Green Star teaching artists lead participants through each phase of the mural project: Design, Preparation, and Installation. Through group discussions, participants decide on themes for the mural that are meaningful to them, like hope, justice, or diversity. Next, they learn artistic techniques such as illustration and sculpture that will be essential to completing the project. Finally, participants apply what they’ve learned and work together to install the mural. Upon completion, the community celebrates with a mural-unveiling ceremony.
Briocolage Mural Arts
By involving youth and community members in the design and installation of public art, Green Star Movement goes beyond inspiring passion for the arts by giving participants and their communities ownership over the art. We teach a technique called bricolage, which is an intricate combination of mosaic, sculpture, painting, and photography. Bricolage is advantageous for three distinct reasons. It is an art form that is accessible for artist of all ages and abilities, meaning that participants can experience “success”as an artist relatively quickly. it is durable and resistant to vandalization, making it a good choice for public art. And finally, the mix of texture, shapes, materials and colors produces a feast for the eyes.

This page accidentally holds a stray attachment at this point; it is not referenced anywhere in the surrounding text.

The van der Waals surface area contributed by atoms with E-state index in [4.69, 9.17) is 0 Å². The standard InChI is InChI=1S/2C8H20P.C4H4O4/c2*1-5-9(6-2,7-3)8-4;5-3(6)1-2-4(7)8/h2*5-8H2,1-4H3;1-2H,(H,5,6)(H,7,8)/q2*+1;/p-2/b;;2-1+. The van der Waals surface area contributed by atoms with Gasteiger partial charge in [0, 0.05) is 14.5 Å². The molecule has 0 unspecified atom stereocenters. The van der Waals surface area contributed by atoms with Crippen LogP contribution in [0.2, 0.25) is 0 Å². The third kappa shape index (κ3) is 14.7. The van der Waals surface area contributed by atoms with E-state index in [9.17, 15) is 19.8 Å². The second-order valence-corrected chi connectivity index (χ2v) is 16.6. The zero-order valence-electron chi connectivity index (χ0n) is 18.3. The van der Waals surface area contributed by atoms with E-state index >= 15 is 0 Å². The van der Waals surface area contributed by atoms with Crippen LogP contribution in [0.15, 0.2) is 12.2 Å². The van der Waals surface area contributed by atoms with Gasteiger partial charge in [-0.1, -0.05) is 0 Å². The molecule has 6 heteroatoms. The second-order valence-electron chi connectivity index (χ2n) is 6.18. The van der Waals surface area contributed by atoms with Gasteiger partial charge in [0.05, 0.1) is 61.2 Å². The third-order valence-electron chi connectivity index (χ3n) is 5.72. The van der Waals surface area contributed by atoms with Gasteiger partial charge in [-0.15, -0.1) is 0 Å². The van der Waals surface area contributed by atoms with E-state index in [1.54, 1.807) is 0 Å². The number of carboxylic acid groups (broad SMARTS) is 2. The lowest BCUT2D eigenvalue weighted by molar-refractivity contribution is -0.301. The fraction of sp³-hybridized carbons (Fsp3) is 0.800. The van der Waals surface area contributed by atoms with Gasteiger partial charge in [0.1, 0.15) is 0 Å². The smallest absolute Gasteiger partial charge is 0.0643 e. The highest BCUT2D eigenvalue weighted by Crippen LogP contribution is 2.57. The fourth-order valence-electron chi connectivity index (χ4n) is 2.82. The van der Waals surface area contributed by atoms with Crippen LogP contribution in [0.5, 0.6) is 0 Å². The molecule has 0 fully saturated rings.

International Bricolage Exchange
In 2015, we completed three large-scale bricolage murals in Rio de Janiero, Brazil, as part of our two way artistic exchange initiative. By educating and inspiring youth through these inclusive public art projects and providing them the opportunity to explore new cultures, GSM hopes to empower the next generation of artists to ignite positive change in their communities.
In 2018, three of our Teaching Artists and two of our teen apprentices will head to Negril, Jamaica for an exchange with Jamaican artists, youth, and residents, resulting in multiple collaborative mural projects. In addition to beautifying a public space in the city, we will be partnering with the Rockhouse Foundation to work with the students and faculty of Savanna La Mar, a new school, and the first of its kind in the country, to serve youth with special needs.